History is filled with a lot of important dates for Walt Disney's (NYSE:DIS) industry-leading resort in central Florida. From Disney World's debut nearly 49 years ago to the addition of new parks, themed lands, hotels, and admissions technology, there are plenty of impressive entries in the timeline of the world's most visited theme park resort. Good luck finding one that will be as telltale to the media giant's prospects as this new week.
Pro basketball and soccer players will arrive at Disney World early this week, ahead of the resumption of their interrupted seasons in the resort's ESPN Wide World of Sports complex. Theme parks themselves will reopen for select guests later in the week, putting an end to the historic 117-day shutdown of the iconic gated attractions. There are so many things that can go wrong in this scenario. Thankfully there are also so many things that can go right.
Nothing but net
The resumption of the NBA and MLS seasons is going to either burn Disney or exalt it as a savior of professional sports. The leagues have established protocols if a few players contract COVID-19 inside the Disney "bubble," but things can spiral out of control if a widespread outbreak takes place. Disney is counting on smooth sailing for both leagues to increase brand awareness of both its sports complex and resort in general. This scenario can backfire quickly if Disney is seen as a hotbed of transmission.
An outbreak among athletes will tarnish Disney World's reputation as a safe place for family fun. That even could quickly turn this from a genius decision to save Disney World, Disney's majority-owned ESPN, and the leagues themselves into an unmitigated disaster.
The phased reopening of Disney World's theme parks later this week will also set an important tone. Pass holder previews will take place on Thursday and Friday at the Magic Kingdom and Disney's Animal Kingdom. The two parks will then officially reopen on Saturday morning. The resort's two other theme parks will follow early next week.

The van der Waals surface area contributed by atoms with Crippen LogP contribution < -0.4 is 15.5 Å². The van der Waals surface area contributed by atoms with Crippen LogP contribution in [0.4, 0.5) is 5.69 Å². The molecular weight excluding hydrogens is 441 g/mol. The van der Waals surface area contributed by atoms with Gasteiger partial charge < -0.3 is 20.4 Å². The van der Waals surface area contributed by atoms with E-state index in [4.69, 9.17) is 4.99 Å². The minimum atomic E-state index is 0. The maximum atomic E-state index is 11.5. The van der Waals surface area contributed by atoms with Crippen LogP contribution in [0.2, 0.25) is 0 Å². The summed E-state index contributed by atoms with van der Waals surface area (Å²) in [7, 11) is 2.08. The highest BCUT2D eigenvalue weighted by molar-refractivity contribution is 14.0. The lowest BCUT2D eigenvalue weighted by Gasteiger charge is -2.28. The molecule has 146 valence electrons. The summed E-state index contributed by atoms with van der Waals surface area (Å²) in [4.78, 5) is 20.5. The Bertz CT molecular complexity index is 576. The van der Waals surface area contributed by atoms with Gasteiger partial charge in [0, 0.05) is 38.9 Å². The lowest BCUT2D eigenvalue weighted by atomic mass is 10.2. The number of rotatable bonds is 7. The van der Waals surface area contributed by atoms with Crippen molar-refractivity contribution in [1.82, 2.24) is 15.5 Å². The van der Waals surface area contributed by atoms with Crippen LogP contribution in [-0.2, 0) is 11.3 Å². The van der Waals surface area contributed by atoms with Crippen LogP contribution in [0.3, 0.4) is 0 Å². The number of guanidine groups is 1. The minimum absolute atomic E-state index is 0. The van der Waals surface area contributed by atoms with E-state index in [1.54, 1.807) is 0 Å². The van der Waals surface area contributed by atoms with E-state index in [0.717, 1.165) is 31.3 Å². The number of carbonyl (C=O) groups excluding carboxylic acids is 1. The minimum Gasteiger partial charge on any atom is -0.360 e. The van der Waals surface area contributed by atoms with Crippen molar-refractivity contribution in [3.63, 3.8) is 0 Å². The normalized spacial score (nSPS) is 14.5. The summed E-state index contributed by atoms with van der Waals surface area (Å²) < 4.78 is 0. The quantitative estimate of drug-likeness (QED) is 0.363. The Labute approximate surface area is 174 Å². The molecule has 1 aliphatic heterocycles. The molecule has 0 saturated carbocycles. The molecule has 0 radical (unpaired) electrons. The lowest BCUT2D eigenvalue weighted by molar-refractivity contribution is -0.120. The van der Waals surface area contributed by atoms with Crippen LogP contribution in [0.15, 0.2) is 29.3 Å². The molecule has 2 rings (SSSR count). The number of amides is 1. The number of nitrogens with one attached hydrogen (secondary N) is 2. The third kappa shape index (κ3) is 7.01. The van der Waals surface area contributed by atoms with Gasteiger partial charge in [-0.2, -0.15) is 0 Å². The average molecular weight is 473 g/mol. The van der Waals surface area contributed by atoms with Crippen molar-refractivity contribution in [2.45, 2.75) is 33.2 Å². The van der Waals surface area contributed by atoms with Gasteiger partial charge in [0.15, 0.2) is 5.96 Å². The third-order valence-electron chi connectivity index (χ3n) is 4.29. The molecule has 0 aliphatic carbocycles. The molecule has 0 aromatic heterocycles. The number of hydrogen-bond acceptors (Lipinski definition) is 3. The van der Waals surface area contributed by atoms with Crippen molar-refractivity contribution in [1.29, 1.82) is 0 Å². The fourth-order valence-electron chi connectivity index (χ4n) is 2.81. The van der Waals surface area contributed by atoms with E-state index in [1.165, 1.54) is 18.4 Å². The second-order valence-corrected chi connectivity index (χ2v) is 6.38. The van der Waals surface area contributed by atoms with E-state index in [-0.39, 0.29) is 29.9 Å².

Disney has had nearly four months to prepare for the reopening, a lot more time than local rivals that unlocked their turnstiles to guests roughly a month ago. There are safeguard checks and social distancing measures that will cap the possibility of near-term profitability, but with the shuttered resort also costing Disney money, a return to the new normal makes sense.
The timing isn't ideal. Florida cases have been surging in recent weeks. Hospitalizations are spiking, even though death rates -- for now -- remain well below the pandemic's peak springtime levels. Disney waiting more than four weeks longer than the competition to reopen afforded it the opportunity to study the best practices of the competition. It also gave the very limited tourism market in what will be a lost summer time to gel. As a well-diversified media giant, Disney was able to wait nearly four months to get going again, knowing that it's still making money on other fronts.
Disney is about to do something great or something horrific this week. There is no middle ground here. The center slopes down to both extremes, and history will praise or blame Disney for what happens next.